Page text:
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The Cigarette Century: The Rise, Fall, and Deadly Persistence of the Product That Defined America

The Cigarette Century: The Rise, Fall, and Deadly Persistence of the Product That Defined America

Author:Allan M. Brandt
Release Date:2007
Publisher:Basic Books
Genre:Health, mind & body

By Raymond Cummings | Posted 6/6/2007

Cigarettes have wrought untold death, suffering, and litigation while worming ubiquitously into the international consciousness. The product's rise and staggered fall make for a flabbergasting story that has sired countless studies and articles. Histories keep hitting the shelves, too; the best include Richard Kluger's Ashes to Ashes: America's Hundred-Year Cigarette War, the Public Health, and the Unabashed Triumph of Philip Morris and Elizabeth Whelan's Cigarettes: What the Warning Label Doesn't Tell You: The First Comprehensive Guide to the Health Consequences of Smoking. Each treats the ongoing tale of tobacco-industry arrogance, stubbornness, and wanton disregard for humanity with a sarcastic verve; both were published in 1997. Allan M. Brandt's The Cigarette Century contributes an update to this cannon: namely, Big Tobacco documentation and memos knocked loose by litigatory actions in the decade since. The Harvard Medical School professor's writing is so damned dry and reiteration-crammed that he risks sucking the life out of his retelling; topical epigrams that open each chapter are as close as Brandt gets to cracking a sad smile or delving into the pop-culture feedback loop that helped legitimize smoking.

He methodically traces the cancer stick time line, from W. Duke Sons and Co.'s aggressive pioneering in the late 19th century to the Voltron-like formation and subsequent "dispersion" of the powerful American Tobacco Trust to early morality-based opposition. Smoke filled the far-off theatres of both world wars as shipping cartons to soldiers overseas became a civic duty. "The camaraderie of war came to be symbolized in the sharing of a cigarette, a new commodity of morale," Brandt writes. Canny advertisers in Big Tobacco's employ trumpeted the products' supposed medicinal virtues and, in nifty, divide-and-conquer style, exploited gender, racial, and class struggles to enlarge their captive constituencies. Execs flat-earthed hard when confronted with evidence proving the addictive and destructive properties of cigarettes, denying and obfuscating for decades--until class-action lawyers discovered rhetorical cracks allowing them to steadily chip away at their coffers and the public and private smoking areas, a process that continues today. In the face of governmental pressure, the industry is eagerly exporting its wares to new promised lands: China, India, Vietnam, and beyond.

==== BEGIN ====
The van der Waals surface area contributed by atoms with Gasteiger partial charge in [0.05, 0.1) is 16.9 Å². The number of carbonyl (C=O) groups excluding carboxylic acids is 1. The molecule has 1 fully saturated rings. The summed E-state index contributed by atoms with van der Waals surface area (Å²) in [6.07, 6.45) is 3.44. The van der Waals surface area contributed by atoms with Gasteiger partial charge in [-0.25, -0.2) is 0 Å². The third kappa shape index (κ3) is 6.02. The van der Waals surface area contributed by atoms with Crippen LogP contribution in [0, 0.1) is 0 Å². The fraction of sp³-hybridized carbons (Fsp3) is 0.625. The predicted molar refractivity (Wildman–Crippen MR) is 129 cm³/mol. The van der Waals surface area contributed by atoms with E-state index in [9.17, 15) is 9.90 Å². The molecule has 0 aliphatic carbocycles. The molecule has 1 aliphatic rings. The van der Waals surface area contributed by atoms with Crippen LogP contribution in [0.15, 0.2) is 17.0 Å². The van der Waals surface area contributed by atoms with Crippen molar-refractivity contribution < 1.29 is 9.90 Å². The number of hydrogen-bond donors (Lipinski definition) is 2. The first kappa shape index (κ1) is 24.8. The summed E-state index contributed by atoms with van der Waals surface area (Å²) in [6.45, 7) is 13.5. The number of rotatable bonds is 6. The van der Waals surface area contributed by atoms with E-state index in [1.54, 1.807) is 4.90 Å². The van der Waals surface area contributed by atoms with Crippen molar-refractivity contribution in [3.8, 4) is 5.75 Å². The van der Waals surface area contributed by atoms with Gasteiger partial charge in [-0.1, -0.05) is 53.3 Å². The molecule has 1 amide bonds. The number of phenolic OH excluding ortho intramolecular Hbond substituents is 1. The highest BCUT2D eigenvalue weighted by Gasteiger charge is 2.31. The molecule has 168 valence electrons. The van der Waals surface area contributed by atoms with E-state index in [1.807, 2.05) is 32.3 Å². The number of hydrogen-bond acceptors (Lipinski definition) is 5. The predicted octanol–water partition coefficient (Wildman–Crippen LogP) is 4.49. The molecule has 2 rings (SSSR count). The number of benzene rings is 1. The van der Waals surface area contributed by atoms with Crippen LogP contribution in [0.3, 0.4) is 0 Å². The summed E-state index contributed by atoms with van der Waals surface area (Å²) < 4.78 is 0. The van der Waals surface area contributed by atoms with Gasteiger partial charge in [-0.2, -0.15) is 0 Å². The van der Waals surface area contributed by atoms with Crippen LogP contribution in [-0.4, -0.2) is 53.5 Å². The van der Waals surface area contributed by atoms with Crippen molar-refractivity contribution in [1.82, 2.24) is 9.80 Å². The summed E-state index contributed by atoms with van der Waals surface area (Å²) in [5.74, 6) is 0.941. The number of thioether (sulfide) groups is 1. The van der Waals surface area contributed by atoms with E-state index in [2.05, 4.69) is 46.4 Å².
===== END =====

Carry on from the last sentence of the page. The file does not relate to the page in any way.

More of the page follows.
Trouble is, only the hopelessly naive and delusional truly believed--or still believe--that tobacco companies are ignorant of smoking's dangers; Century merely confirms all this. Brandt makes the point himself: "More than one in five Americans still smoke regularly, and today tobacco still kills 435,000 U.S. citizens each year (more than HIV, alcohol, illicit drugs, suicide, and homicide combined)."

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